As I type this, there is a 70% chance of snow tonight, which means there’s a 30% chance that I will begrudgingly schlep my way through the office doors tomorrow, cursing the deceitful injustice that is Northwest Arkansas winter weather. It seems that every winter in our corner of the state, there are more “almost-snows” and “just-missed-us-blizzards” than there are real, true, honest-to-frosty snow storms. But just because the snow storms are few and far between around here, doesn’t mean I can’t bundle up in my leopard Snuggie by the fire and sip on a heavenly cold weather treat.
Now, to some people – OK, let’s get real – to most people, hot chocolate is a chalky, pale powder you mix with hot water (or hot milk if you’re feeling especially decadent) to form a thin, runny drink that, if you think real hard and squint your eyes just right, kinda tastes like chocolate. Mmmm… Delicious dipotassium phosphate… corn syrup… monoglycerides… hydrogenated coconut oil… and those funky white chunks they call marshmallows… Mainstream, instant hot chocolate has become a mere shadow of its thicker, richer, REALER former self. Not to worry: I’m bringin’ sexy hot chocolate back.
But first, a quick history lesson. Versions of hot chocolate date as far back as the Maya, roughly 2,000 years ago. Their rendition of the drink consisted of cocoa bean paste mixed with cornmeal, chili peppers and water, and was poured back and forth between two pots until a frothy, foamy drink formed. In 15th century Central America, the Aztecs adopted the cacao plant into their culture and developed Xocolatl, a drink made with cocoa beans, vanilla, chili peppers and super-bitter achiote. Because sugar had yet to make it to the Americas, Xocolatl was an… um, acquired taste.
After slaying the Aztecs in the 16th century, Hernan Cortes returned to Spain and brought chocolate back with him as a so-called souvenir. Over the next centuries, chocolate gained popularity in Europe, people figured out it was tastier with milk and sugar, the Dutch figured out how to make it into powder, the English figured out how to make it into a bar, the Spanish started making those dang good churros, the French came up with these great things called marshmallows, and badda bing, badda boom, hot chocolate became what it’s known as today. Mega-abridged history lesson over.
When it comes to hot chocolate, I’m a purist. I don’t want cinnamon. I don’t want mint. I don’t want chili. Heck, I don’t even want alcohol! I want the bare-bones basics of milk, chocolate, sugar, and some sweetened whipped cream to top the whole thing off. For my rendition, I began by heating up a blend of whole milk and half and half to just below a simmer. Off the heat, I added an equal parts mixture of dark chocolate and milk chocolate (Green & Black’s is one of my personal faves), a little sugar and some vanilla to deepen the flavor. After a brisk whisk, I got to work on my whipped cream.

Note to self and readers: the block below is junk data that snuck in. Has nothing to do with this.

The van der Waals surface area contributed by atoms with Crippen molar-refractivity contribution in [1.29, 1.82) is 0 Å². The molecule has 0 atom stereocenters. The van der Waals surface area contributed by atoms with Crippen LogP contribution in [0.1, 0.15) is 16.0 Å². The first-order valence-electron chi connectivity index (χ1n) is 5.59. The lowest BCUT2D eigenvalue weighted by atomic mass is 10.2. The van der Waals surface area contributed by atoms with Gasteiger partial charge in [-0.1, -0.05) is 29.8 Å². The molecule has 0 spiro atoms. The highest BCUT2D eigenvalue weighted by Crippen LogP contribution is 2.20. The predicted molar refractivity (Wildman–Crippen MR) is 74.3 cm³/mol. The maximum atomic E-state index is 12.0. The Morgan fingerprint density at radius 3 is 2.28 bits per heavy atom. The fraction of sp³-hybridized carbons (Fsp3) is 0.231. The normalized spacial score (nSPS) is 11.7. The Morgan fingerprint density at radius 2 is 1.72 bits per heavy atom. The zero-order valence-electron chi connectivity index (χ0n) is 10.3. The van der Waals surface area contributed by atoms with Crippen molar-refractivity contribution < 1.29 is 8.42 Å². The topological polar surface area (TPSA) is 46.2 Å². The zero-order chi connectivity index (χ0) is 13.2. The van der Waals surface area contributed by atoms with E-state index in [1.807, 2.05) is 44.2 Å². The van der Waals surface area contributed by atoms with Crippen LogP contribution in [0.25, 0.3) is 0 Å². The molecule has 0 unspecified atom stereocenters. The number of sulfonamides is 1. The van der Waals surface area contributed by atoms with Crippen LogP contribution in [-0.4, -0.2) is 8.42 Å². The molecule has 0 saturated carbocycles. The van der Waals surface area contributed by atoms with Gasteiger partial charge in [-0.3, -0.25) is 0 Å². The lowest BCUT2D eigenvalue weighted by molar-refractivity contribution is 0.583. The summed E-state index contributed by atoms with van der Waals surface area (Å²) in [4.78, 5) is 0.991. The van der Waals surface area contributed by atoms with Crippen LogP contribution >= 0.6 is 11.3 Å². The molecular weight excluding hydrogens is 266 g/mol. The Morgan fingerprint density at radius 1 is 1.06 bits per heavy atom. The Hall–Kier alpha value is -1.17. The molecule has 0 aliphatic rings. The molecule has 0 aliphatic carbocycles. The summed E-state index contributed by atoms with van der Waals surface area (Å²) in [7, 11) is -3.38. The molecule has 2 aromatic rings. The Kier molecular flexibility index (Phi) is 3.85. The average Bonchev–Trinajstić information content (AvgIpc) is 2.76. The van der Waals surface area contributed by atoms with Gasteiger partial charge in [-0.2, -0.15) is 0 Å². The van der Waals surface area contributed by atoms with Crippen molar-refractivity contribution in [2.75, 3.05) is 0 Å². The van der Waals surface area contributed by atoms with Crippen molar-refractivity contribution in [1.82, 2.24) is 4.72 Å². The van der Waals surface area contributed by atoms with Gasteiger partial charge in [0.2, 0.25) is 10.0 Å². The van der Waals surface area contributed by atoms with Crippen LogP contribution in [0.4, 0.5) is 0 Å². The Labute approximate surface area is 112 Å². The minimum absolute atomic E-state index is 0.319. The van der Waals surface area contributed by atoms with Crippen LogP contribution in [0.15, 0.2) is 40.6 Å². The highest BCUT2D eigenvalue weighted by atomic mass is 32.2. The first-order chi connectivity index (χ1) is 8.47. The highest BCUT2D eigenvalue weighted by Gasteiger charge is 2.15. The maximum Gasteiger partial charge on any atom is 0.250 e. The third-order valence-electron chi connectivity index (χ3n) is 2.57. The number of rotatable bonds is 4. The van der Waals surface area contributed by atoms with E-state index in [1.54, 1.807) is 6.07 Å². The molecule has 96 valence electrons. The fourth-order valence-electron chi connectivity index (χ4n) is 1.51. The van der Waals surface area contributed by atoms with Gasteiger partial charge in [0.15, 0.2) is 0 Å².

As I mention in the recipe below, super cold ingredients are essential to a high volume, perfectly-peaked whipped cream. Be sure that your heavy cream is cold, and stick your mixing bowl and your beaters in the freezer for about ten minutes before you whip the cream. Heck, even stick your sugar in the freezer. About halfway through the whipping, add the sugar to the cream; if you add the sugar too early, the volume won’t be as great. A little pinch of salt helps, too.
So, whether it snows tonight or not – or ever, or not – I’m going to experience winter the right way, with a cup of honest-to-goodness hot chocolate in hand – with an emphasis on the goodness. Enjoy!
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4 c. whole milk
1 c. half and half
4 oz. dark chocolate, chopped
4 oz. milk chocolate, chopped
2 Tbs. sugar
1 tsp. vanilla extract
For the whipped cream:
1 c. heavy cream
1 Tbs. powdered sugar
In a saucepan, heat the milk and half and half over medium heat until small bubbles appear around the edges of the pan and the mixture is steaming. Remove from the heat and add the chocolates, sugar and vanilla, whisking vigorously to combine. Gently reheat over medium low heat, being careful not to boil, and serve with whipped cream.
To whip the cream*, beat the heavy cream on high in the bowl of a standing mixer with the whisk attachment, or in a large bowl and using a hand mixer. When the cream is almost done, add the sugar and beat until stiff peaks form, about 3 minutes total.
* Cold ingredients are best for whipping cream. Be sure the heavy cream is very cold, and put the bowl, the mixer attachments and the sugar in the freezer for a few minutes before whipping.
* If the above slideshow doesn’t load, you can view all the photos from this recipe on Flickr.
Laura is a regular contributor for the Fayetteville Flyer. She was born and raised in Fayetteville. She is a self-proclaimed foodie and avid cook. For more of Laura’s contributions, see her Flyer Foodie author page. For more cooking, recipes, and other food-related inspiration, visit Flyer Foodie on Facebook.